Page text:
There are products whose origins we forget. We are so used to seeing them packaged in a perfect and clean way to forget that they are the result of hard labor in the fields and of the ingenious work of human transformation. It is rare that we stop to think that a can of peeled tomatoes, fruit juices, wine and even a simple sachet of sugar are born from the earth and can tell a story.
The story we are writing about today is all Italian. We are talking about beet sugar produced in the heart of the Po Valley, in Minerbio (BO), where it is located Italy Zuccheri. It is a production very close to many of us, which follows procedures that are clearly different from the best known and most widespread of the cane from Brazil, India, China, Caribbean …
For a start, the vegetable from which it derives is different: the reed is a tropical plant of the grass family, growing outdoors in warm and sunny climates.
There sugar beet instead it is a plant whose roots, very similar to large potatoes of elongated and pointed shape, are very rich in sucrose: it grows in temperate climates, under the ground and never sees the light. Indeed it arrives with its radicles up to two meters deep. And yet, pushing so thoroughly and working incessantly to take and release substances, it enriches so much the soil to be strongly desired by the producers of wheat in the rotation of crops. Yes, because if one year the beet is cultivated and the next one in the same field grows the wheat, the soil will have treasured mineral salts and amino acids and can return them to the cereal, which will be richer and will have better yields.
The agricultural rotation is annual: the life cycle of the beet would be about two years, but after 9 months from sowing the roots are already beautiful and ready to be processed. Therefore it can be harvested before completing its biological growth.
The reality that Salt and pepper he visited the work in a cooperative system, where the farmers who supply the product, or at least many of them, are also members and are directly involved in the management of the company. In practice, the final product is precisely those who, day after day, sowed, cultivated and processed the raw material, up to the finished product. Among other things, this is one of the very few 100% Italian companies that have managed to resist the changes of the 80s and 2000. If in the post-war period Italian sugar factories were around sixty, those active today are counted with one hand: over time in fact, there has been an overrun without appeal of cane sugar from distant countries, but also of beet sugar produced in other European regions.
Harvest and processing of beet
Harvesting takes place from the end of the summer until mid-autumn. Huge trucks transport tons of beets every day, which are carefully stored in huge heaps in front of the plant. The politeness towards the beet is also prompted by the signs scattered here and there that invite not to trample or damage them. If opened or split, in fact, a fermentation process begins, leading to the division of sucrose into glucose and fructose, compromising and rendering sugar beet unusable.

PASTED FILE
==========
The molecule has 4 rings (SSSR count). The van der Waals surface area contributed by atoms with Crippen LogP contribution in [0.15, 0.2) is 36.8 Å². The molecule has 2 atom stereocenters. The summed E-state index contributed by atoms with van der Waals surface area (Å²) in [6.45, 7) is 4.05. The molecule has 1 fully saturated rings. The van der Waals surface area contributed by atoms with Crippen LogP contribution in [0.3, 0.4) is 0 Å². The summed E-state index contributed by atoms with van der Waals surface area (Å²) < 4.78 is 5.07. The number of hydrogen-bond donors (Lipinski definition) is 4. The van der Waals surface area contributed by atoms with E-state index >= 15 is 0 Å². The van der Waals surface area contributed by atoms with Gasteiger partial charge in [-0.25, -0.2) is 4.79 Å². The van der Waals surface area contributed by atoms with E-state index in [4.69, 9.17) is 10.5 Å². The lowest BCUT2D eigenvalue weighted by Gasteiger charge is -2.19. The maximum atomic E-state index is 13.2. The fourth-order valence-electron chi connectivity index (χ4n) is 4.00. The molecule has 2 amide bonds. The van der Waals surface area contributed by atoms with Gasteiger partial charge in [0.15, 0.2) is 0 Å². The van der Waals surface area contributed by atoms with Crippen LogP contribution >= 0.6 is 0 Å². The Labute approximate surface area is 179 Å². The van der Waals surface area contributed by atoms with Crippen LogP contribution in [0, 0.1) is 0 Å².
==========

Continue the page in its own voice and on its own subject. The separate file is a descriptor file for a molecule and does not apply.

In this preliminary phase, a series of quality controls are also made on the raw material, then a roller carries the roots in the factory.
This is where the actual processing begins. The roots they are washed repeatedly, using the water obtained from the processing of the same beets, to avoid the waste of enormous quantities of water with an unsustainable environmental impact, then they are cut into julienne and passed in cooking columns where they are reduced to mashed, turning into sauce dark, dense and sticky. This slurry is still unclean and is filtered several times before being crystallized: all processing waste is grouped, dried and returned to the countryside, where they are used to enrich the soil of mineral salts and amino acids.
At this point the dark sauce is crystallized, centrifuged and rinsed, melted and recrystallized over and over again. On the one hand, dark and viscous molasses is obtained, which is stored and sold as a supplement for animal feeds or to yeasts (primitive sugar is an excellent nourishment for yeasts!), On the other, the product is finally reached more white, which will then be sieved to become a coarse-grained, fine, fine or veil-grained sugar, depending on its destination.
White or dark sugar? Myths to be debunked
It is thanks to this behind-the-scenes tour of the processing that we discovered that it is appropriate to debunk a myth: how many do not consume white sugar, thinking it is "bleached" chemically? Nothing could be more wrong. The brown sugar and the white beet sugar are exactly the same identical product: simply that dark is less worked. It has a color that tends to brown because it has been rinsed less often. Those who work in the plant have also told us that light-colored sugar is a fairly recent novelty: in the post-war period the machines were not as sophisticated as today, achieving the current white was not possible and people were used to consume a decidedly darker sugar, tending to beige.
Then the less refined sugar was a necessity. Today is a plus. In particular, 100% Italian beet raw sugar is one of the flagships of Italy Zuccheri: is called Nostrano, comes directly from the beets grown in the Italian fields, ensures balanced organoleptic properties and, thanks to a careful and skilful processing, maintains the nutrients contained in the juice of the mother beet.
The market currently offers many different products and the only way to understand where it comes from and how it has been processed is the sugar we are reading carefully the label, where are indicated raw materials and processing plants.
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